Male Bonding is definitely not the first band to crank out waterlogged surf-garage jams in minute-and-a-half morsels. As of late, the lo-fi-leaning indie scene has been increasingly adoptive of Brill Building pop in their scuzzy, bedroom-recorded rock. Bands like Girls, Harlem, and Happy Birthday have all presented their takes on a bygone era of teenagerism via girl-group harmonies and the willingness to use words like "sugar," "honey," and of course, "baby." Male Bonding, if anything, is a sort of a logical progression; their album Nothing Hurts is noticeably more mature (and more melancholy) than most other recent garage acts' output.
Musically speaking, Male Bonding is still in über-energetic, guitar-led rock n' roll territory. Feedback freakouts are kept to a minimum, and frontman John Arthur Webb's voice sounds a lot more refined (and maybe even professionally trained) than the average garage singer. The production is kept scummy but mixtape-friendly, dirty but never aloof; it's lo-fi-lite perfect for college radio.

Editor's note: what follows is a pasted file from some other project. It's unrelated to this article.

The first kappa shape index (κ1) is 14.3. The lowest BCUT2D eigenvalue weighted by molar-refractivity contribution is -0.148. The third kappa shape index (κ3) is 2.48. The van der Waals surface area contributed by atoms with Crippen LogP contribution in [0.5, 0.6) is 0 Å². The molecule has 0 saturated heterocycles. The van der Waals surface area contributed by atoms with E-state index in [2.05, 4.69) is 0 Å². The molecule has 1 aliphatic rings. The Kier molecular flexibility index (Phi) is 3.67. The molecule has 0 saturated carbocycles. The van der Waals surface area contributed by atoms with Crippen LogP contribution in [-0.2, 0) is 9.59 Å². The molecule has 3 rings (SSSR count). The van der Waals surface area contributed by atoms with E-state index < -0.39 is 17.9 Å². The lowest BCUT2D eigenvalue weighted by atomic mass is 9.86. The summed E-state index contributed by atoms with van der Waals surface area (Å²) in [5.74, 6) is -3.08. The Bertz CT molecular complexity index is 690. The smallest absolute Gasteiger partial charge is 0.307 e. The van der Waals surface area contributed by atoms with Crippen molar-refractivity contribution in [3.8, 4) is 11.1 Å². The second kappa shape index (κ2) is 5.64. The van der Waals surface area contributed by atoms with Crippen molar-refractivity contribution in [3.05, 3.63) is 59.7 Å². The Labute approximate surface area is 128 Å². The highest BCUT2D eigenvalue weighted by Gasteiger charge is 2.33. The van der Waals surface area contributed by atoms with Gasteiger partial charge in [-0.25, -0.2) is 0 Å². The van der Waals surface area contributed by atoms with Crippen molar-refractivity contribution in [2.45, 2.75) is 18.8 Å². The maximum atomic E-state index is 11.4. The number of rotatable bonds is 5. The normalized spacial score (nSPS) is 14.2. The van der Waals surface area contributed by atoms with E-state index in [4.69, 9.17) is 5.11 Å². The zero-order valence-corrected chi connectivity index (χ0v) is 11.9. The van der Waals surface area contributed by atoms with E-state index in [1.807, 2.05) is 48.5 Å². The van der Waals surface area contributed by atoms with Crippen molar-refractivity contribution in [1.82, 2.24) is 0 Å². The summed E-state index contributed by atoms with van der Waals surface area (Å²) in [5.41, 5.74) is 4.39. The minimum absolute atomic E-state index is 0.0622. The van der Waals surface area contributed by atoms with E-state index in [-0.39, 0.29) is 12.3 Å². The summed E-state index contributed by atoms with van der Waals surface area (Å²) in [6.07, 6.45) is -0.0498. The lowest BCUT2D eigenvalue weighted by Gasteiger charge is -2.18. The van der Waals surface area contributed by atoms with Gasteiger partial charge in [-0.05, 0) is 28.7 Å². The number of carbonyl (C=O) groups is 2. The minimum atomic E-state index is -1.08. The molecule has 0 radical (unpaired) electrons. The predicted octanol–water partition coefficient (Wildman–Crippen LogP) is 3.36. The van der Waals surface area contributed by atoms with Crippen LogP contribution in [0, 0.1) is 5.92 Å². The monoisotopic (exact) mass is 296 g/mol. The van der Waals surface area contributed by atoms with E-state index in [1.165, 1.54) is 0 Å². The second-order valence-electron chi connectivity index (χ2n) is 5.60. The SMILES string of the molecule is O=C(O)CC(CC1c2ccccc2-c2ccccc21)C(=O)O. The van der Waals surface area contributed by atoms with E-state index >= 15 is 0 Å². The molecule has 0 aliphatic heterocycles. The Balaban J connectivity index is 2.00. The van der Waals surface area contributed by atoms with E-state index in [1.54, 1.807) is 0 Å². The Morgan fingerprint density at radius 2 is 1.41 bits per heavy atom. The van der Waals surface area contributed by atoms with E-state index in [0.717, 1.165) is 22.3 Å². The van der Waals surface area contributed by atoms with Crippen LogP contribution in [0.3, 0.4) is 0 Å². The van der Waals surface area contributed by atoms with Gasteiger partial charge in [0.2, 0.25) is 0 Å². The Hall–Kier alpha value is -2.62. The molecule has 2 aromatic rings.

It's the lyrics, however, that stand out most here. While other bands in the genre would rather bury their vocals in an indistinguishable pulp, Male Bonding's vocals are brought to the forefront of the mix, and more often than not, they're rather genuine. There's no hint of freewheeling good times or hipster-smug sardonicism—just truthful, unfiltered emotions: "I know you're disappointed/I see your disappointment/I felt like this for ages/Just didn't know how to say it."
Nothing Hurts is a more honest, more somber take on the current garage wave. There's no sense of silliness or sniggering irony; these songs were written with a heavy heart, and that makes the record a lot more captivating, and a lot easier to invest in.